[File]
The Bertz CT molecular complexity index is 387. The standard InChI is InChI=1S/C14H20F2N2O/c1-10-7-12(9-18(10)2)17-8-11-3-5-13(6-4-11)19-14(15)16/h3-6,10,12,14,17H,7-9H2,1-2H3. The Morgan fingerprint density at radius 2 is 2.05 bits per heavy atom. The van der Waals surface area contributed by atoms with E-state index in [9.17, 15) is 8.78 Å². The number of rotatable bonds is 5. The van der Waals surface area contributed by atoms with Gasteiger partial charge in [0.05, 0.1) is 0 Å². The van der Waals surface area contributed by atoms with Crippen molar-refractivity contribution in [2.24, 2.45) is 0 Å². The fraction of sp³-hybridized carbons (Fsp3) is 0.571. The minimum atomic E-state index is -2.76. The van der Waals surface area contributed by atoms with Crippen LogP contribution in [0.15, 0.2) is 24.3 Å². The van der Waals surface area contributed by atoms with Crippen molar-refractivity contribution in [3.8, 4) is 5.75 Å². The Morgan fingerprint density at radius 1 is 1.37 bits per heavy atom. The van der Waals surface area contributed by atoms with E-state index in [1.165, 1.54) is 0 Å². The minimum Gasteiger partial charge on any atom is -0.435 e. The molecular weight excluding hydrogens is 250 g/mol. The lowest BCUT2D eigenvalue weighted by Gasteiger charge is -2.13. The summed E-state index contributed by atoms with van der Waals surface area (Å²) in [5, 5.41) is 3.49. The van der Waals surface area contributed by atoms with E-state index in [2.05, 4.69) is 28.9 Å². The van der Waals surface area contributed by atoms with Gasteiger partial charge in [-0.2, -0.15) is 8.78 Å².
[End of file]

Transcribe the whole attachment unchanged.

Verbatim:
The Bertz CT molecular complexity index is 387. The standard InChI is InChI=1S/C14H20F2N2O/c1-10-7-12(9-18(10)2)17-8-11-3-5-13(6-4-11)19-14(15)16/h3-6,10,12,14,17H,7-9H2,1-2H3. The Morgan fingerprint density at radius 2 is 2.05 bits per heavy atom. The van der Waals surface area contributed by atoms with E-state index in [9.17, 15) is 8.78 Å². The number of rotatable bonds is 5. The van der Waals surface area contributed by atoms with Gasteiger partial charge in [0.05, 0.1) is 0 Å². The van der Waals surface area contributed by atoms with Crippen molar-refractivity contribution in [2.24, 2.45) is 0 Å². The fraction of sp³-hybridized carbons (Fsp3) is 0.571. The minimum atomic E-state index is -2.76. The van der Waals surface area contributed by atoms with Crippen LogP contribution in [0.15, 0.2) is 24.3 Å². The van der Waals surface area contributed by atoms with Crippen molar-refractivity contribution in [3.8, 4) is 5.75 Å². The Morgan fingerprint density at radius 1 is 1.37 bits per heavy atom. The van der Waals surface area contributed by atoms with E-state index in [1.165, 1.54) is 0 Å². The minimum Gasteiger partial charge on any atom is -0.435 e. The molecular weight excluding hydrogens is 250 g/mol. The lowest BCUT2D eigenvalue weighted by Gasteiger charge is -2.13. The summed E-state index contributed by atoms with van der Waals surface area (Å²) in [5, 5.41) is 3.49. The van der Waals surface area contributed by atoms with E-state index in [2.05, 4.69) is 28.9 Å². The van der Waals surface area contributed by atoms with Gasteiger partial charge in [-0.2, -0.15) is 8.78 Å².